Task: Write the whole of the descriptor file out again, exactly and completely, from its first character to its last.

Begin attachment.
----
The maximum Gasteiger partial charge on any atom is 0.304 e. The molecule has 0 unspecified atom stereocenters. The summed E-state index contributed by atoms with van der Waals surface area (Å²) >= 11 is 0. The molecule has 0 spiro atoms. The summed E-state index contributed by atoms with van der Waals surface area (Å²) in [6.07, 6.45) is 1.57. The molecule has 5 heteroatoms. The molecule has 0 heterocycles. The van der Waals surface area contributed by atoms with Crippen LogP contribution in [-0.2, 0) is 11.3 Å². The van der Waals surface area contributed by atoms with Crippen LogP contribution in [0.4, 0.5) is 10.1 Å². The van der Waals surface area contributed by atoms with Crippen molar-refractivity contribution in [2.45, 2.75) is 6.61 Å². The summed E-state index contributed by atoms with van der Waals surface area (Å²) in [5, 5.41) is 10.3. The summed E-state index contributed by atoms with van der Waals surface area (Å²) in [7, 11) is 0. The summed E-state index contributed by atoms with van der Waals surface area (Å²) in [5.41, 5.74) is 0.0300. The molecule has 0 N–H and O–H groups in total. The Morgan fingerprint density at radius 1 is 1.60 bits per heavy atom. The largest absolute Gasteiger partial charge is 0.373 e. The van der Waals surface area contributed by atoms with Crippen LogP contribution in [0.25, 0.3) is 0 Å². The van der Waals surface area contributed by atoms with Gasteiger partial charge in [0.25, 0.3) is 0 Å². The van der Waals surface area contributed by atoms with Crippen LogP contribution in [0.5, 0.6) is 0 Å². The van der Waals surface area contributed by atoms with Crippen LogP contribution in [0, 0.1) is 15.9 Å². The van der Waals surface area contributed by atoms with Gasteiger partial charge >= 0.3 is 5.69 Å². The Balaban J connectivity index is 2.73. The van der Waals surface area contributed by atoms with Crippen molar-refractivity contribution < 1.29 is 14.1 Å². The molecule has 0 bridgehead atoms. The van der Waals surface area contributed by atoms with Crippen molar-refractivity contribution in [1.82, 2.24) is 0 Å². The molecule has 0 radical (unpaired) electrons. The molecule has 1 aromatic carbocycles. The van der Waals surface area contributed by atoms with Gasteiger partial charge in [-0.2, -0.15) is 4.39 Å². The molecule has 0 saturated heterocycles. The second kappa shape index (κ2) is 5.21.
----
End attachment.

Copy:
The maximum Gasteiger partial charge on any atom is 0.304 e. The molecule has 0 unspecified atom stereocenters. The summed E-state index contributed by atoms with van der Waals surface area (Å²) >= 11 is 0. The molecule has 0 spiro atoms. The summed E-state index contributed by atoms with van der Waals surface area (Å²) in [6.07, 6.45) is 1.57. The molecule has 5 heteroatoms. The molecule has 0 heterocycles. The van der Waals surface area contributed by atoms with Crippen LogP contribution in [-0.2, 0) is 11.3 Å². The van der Waals surface area contributed by atoms with Crippen LogP contribution in [0.4, 0.5) is 10.1 Å². The van der Waals surface area contributed by atoms with Crippen molar-refractivity contribution in [2.45, 2.75) is 6.61 Å². The summed E-state index contributed by atoms with van der Waals surface area (Å²) in [5, 5.41) is 10.3. The summed E-state index contributed by atoms with van der Waals surface area (Å²) in [7, 11) is 0. The summed E-state index contributed by atoms with van der Waals surface area (Å²) in [5.41, 5.74) is 0.0300. The molecule has 0 N–H and O–H groups in total. The Morgan fingerprint density at radius 1 is 1.60 bits per heavy atom. The largest absolute Gasteiger partial charge is 0.373 e. The van der Waals surface area contributed by atoms with Crippen LogP contribution in [0.25, 0.3) is 0 Å². The van der Waals surface area contributed by atoms with Gasteiger partial charge in [0.25, 0.3) is 0 Å². The van der Waals surface area contributed by atoms with Crippen LogP contribution in [0.5, 0.6) is 0 Å². The van der Waals surface area contributed by atoms with Crippen LogP contribution in [0, 0.1) is 15.9 Å². The van der Waals surface area contributed by atoms with Gasteiger partial charge >= 0.3 is 5.69 Å². The Balaban J connectivity index is 2.73. The van der Waals surface area contributed by atoms with Crippen molar-refractivity contribution < 1.29 is 14.1 Å². The molecule has 0 bridgehead atoms. The van der Waals surface area contributed by atoms with Crippen molar-refractivity contribution in [1.82, 2.24) is 0 Å². The molecule has 0 radical (unpaired) electrons. The molecule has 1 aromatic carbocycles. The van der Waals surface area contributed by atoms with Gasteiger partial charge in [-0.2, -0.15) is 4.39 Å². The molecule has 0 saturated heterocycles. The second kappa shape index (κ2) is 5.21.